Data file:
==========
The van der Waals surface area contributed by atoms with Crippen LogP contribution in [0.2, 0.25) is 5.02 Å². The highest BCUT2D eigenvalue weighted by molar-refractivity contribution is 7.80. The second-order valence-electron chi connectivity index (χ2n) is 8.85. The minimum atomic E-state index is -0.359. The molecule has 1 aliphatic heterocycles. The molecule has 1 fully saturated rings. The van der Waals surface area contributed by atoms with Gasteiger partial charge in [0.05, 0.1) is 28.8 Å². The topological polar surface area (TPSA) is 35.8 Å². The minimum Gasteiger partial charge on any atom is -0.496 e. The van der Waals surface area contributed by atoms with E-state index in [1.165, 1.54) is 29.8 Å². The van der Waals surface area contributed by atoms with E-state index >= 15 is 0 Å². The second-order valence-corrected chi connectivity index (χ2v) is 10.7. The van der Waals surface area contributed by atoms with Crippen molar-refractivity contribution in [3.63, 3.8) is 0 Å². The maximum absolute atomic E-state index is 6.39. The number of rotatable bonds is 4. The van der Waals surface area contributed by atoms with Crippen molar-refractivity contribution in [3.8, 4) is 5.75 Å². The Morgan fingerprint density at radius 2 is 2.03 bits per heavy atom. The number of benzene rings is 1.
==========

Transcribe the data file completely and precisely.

The van der Waals surface area contributed by atoms with Crippen LogP contribution in [0.2, 0.25) is 5.02 Å². The highest BCUT2D eigenvalue weighted by molar-refractivity contribution is 7.80. The second-order valence-electron chi connectivity index (χ2n) is 8.85. The minimum atomic E-state index is -0.359. The molecule has 1 aliphatic heterocycles. The molecule has 1 fully saturated rings. The van der Waals surface area contributed by atoms with Gasteiger partial charge in [0.05, 0.1) is 28.8 Å². The topological polar surface area (TPSA) is 35.8 Å². The minimum Gasteiger partial charge on any atom is -0.496 e. The van der Waals surface area contributed by atoms with E-state index in [1.165, 1.54) is 29.8 Å². The van der Waals surface area contributed by atoms with E-state index >= 15 is 0 Å². The second-order valence-corrected chi connectivity index (χ2v) is 10.7. The van der Waals surface area contributed by atoms with Crippen molar-refractivity contribution in [3.63, 3.8) is 0 Å². The maximum absolute atomic E-state index is 6.39. The number of rotatable bonds is 4. The van der Waals surface area contributed by atoms with Crippen molar-refractivity contribution in [3.8, 4) is 5.75 Å². The Morgan fingerprint density at radius 2 is 2.03 bits per heavy atom. The number of benzene rings is 1.